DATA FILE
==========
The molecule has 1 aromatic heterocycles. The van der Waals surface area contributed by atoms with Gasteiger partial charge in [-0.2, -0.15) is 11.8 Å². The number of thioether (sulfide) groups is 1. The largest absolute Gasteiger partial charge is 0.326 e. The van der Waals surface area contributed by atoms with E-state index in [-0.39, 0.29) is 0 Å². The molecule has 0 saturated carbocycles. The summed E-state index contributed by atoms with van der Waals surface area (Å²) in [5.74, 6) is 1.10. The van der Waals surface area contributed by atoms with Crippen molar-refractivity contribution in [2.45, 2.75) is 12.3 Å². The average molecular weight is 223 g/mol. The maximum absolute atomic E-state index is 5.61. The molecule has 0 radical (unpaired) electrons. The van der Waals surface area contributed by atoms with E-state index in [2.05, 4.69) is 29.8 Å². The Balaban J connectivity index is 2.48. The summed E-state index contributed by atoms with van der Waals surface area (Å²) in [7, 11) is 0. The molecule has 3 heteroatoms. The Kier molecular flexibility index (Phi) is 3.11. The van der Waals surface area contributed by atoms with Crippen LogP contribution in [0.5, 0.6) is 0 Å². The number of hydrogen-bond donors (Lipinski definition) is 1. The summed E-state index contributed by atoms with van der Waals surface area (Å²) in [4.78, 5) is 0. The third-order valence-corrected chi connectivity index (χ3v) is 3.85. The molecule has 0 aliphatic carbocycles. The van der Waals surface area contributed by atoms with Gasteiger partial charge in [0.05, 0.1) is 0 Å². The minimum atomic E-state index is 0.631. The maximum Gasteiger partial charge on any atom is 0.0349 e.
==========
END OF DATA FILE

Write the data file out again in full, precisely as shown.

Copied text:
The molecule has 1 aromatic heterocycles. The van der Waals surface area contributed by atoms with Gasteiger partial charge in [-0.2, -0.15) is 11.8 Å². The number of thioether (sulfide) groups is 1. The largest absolute Gasteiger partial charge is 0.326 e. The van der Waals surface area contributed by atoms with E-state index in [-0.39, 0.29) is 0 Å². The molecule has 0 saturated carbocycles. The summed E-state index contributed by atoms with van der Waals surface area (Å²) in [5.74, 6) is 1.10. The van der Waals surface area contributed by atoms with Crippen molar-refractivity contribution in [2.45, 2.75) is 12.3 Å². The average molecular weight is 223 g/mol. The maximum absolute atomic E-state index is 5.61. The molecule has 0 radical (unpaired) electrons. The van der Waals surface area contributed by atoms with E-state index in [2.05, 4.69) is 29.8 Å². The Balaban J connectivity index is 2.48. The summed E-state index contributed by atoms with van der Waals surface area (Å²) in [7, 11) is 0. The molecule has 3 heteroatoms. The Kier molecular flexibility index (Phi) is 3.11. The van der Waals surface area contributed by atoms with Crippen LogP contribution in [0.5, 0.6) is 0 Å². The number of hydrogen-bond donors (Lipinski definition) is 1. The summed E-state index contributed by atoms with van der Waals surface area (Å²) in [4.78, 5) is 0. The third-order valence-corrected chi connectivity index (χ3v) is 3.85. The molecule has 0 aliphatic carbocycles. The van der Waals surface area contributed by atoms with Gasteiger partial charge in [0.05, 0.1) is 0 Å². The minimum atomic E-state index is 0.631. The maximum Gasteiger partial charge on any atom is 0.0349 e.